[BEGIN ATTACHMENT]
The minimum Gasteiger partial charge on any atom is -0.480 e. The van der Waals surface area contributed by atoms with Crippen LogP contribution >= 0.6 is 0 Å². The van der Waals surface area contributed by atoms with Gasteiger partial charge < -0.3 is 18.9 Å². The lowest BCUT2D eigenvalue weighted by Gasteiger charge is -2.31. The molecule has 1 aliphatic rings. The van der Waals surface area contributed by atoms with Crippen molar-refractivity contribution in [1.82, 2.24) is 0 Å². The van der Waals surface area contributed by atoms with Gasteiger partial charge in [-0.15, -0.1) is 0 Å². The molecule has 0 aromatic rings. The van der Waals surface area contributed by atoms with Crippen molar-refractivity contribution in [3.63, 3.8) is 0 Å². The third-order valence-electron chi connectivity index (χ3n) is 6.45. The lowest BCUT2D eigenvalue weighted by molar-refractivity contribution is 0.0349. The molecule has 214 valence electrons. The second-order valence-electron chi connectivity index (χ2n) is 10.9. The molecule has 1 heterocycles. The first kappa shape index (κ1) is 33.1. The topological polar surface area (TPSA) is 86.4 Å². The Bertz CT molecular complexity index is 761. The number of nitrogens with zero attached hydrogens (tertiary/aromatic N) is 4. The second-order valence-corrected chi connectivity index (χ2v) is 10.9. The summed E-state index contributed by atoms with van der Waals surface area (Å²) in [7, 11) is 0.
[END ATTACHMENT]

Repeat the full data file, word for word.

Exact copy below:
The minimum Gasteiger partial charge on any atom is -0.480 e. The van der Waals surface area contributed by atoms with Crippen LogP contribution >= 0.6 is 0 Å². The van der Waals surface area contributed by atoms with Gasteiger partial charge < -0.3 is 18.9 Å². The lowest BCUT2D eigenvalue weighted by Gasteiger charge is -2.31. The molecule has 1 aliphatic rings. The van der Waals surface area contributed by atoms with Crippen molar-refractivity contribution in [1.82, 2.24) is 0 Å². The van der Waals surface area contributed by atoms with Gasteiger partial charge in [-0.15, -0.1) is 0 Å². The molecule has 0 aromatic rings. The van der Waals surface area contributed by atoms with Crippen molar-refractivity contribution in [3.63, 3.8) is 0 Å². The third-order valence-electron chi connectivity index (χ3n) is 6.45. The lowest BCUT2D eigenvalue weighted by molar-refractivity contribution is 0.0349. The molecule has 214 valence electrons. The second-order valence-electron chi connectivity index (χ2n) is 10.9. The molecule has 1 heterocycles. The first kappa shape index (κ1) is 33.1. The topological polar surface area (TPSA) is 86.4 Å². The Bertz CT molecular complexity index is 761. The number of nitrogens with zero attached hydrogens (tertiary/aromatic N) is 4. The second-order valence-corrected chi connectivity index (χ2v) is 10.9. The summed E-state index contributed by atoms with van der Waals surface area (Å²) in [7, 11) is 0.